EP0505315B1 - Defrost control - Google Patents

Defrost control Download PDF

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Publication number
EP0505315B1
EP0505315B1 EP19920630030 EP92630030A EP0505315B1 EP 0505315 B1 EP0505315 B1 EP 0505315B1 EP 19920630030 EP19920630030 EP 19920630030 EP 92630030 A EP92630030 A EP 92630030A EP 0505315 B1 EP0505315 B1 EP 0505315B1
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EP
European Patent Office
Prior art keywords
defrost
outdoor
temperature
time
heat exchanger
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Legal status (The legal status is an assumption and is not a legal conclusion. Google has not performed a legal analysis and makes no representation as to the accuracy of the status listed.)
Expired - Lifetime
Application number
EP19920630030
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German (de)
French (fr)
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EP0505315A1 (en
Inventor
Thomas Laurence Dewolf
Ronald William Bench
Thomas Roy Phillips
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Carrier Corp
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Carrier Corp
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Priority to US673448 priority Critical
Priority to US07/673,448 priority patent/US5257506A/en
Application filed by Carrier Corp filed Critical Carrier Corp
Publication of EP0505315A1 publication Critical patent/EP0505315A1/en
Application granted granted Critical
Publication of EP0505315B1 publication Critical patent/EP0505315B1/en
Anticipated expiration legal-status Critical
Application status is Expired - Lifetime legal-status Critical

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Classifications

    • FMECHANICAL ENGINEERING; LIGHTING; HEATING; WEAPONS; BLASTING
    • F25REFRIGERATION OR COOLING; COMBINED HEATING AND REFRIGERATION SYSTEMS; HEAT PUMP SYSTEMS; MANUFACTURE OR STORAGE OF ICE; LIQUEFACTION SOLIDIFICATION OF GASES
    • F25BREFRIGERATION MACHINES, PLANTS OR SYSTEMS; COMBINED HEATING AND REFRIGERATION SYSTEMS; HEAT-PUMP SYSTEMS
    • F25B47/00Arrangements for preventing or removing deposits or corrosion, not provided for in another subclass
    • F25B47/02Defrosting cycles
    • F25B47/022Defrosting cycles hot gas defrosting
    • F25B47/025Defrosting cycles hot gas defrosting by reversing the cycle
    • FMECHANICAL ENGINEERING; LIGHTING; HEATING; WEAPONS; BLASTING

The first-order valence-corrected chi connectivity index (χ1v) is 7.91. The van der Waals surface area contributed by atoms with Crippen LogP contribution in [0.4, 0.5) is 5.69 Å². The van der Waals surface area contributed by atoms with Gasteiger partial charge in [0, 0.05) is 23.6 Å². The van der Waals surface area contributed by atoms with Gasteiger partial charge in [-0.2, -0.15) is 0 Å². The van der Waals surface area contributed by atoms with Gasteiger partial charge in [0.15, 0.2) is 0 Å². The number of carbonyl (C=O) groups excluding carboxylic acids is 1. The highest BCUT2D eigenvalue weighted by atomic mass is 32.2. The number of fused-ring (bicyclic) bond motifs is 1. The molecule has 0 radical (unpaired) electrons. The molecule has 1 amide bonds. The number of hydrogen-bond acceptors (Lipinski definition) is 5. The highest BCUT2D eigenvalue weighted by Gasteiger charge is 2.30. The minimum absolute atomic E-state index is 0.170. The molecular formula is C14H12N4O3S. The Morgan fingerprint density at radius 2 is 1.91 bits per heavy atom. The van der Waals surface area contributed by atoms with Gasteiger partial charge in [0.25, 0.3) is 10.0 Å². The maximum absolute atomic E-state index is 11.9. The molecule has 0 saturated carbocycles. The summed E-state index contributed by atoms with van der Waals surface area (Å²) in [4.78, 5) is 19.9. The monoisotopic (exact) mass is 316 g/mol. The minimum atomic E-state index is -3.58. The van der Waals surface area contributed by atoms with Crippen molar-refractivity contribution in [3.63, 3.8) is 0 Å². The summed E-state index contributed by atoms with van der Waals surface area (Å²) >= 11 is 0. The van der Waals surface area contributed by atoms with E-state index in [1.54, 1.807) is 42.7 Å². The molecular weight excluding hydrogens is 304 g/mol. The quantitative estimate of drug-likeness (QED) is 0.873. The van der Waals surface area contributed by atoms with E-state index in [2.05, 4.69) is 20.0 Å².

• F25REFRIGERATION OR COOLING; COMBINED HEATING AND REFRIGERATION SYSTEMS; HEAT PUMP SYSTEMS; MANUFACTURE OR STORAGE OF ICE; LIQUEFACTION SOLIDIFICATION OF GASES
    • F25DREFRIGERATORS; COLD ROOMS; ICE-BOXES; COOLING OR FREEZING APPARATUS NOT COVERED BY ANY OTHER SUBCLASS
    • F25D21/00Defrosting; Preventing frosting; Removing condensed or defrost water
    • F25D21/002Defroster control
    • F25D21/006Defroster control with electronic control circuits

Description

  • This invention relates generally to heat pump systems, and more particularly to a method for controlling a defrost cycle for effecting defrost of an outdoor heat exchanger coil by initiating a defrost cycle as a function of outdoor coil temperature and outdoor air temperature.
  • Air conditioners, refrigerators and heat pumps produce a controlled heat transfer by the evaporation in a heat exchanger of a liquid refrigerant under appropriate pressure conditions to produce desired evaporator temperatures. Liquid refrigerant removes its latent heat of vaporization from the medium being cooled and in this process is converted into a vapor at the same pressure and temperature. This vapor is then conveyed into a compressor wherein its temperature and pressure are increased. The vapor then is conducted to a separate heat exchanger serving as a condenser wherein the gaseous refrigerant absorbs its heat of condensation from a heat transfer fluid in heat exchange relation therewith and changes state from a gas to a liquid. The liquid is supplied to the evaporator after flowing through an expansion device which acts to reduce the pressure of the liquid refrigerant such that the liquid refrigerant may evaporate within the evaporator to absorb its heat of vaporization and complete the cycle.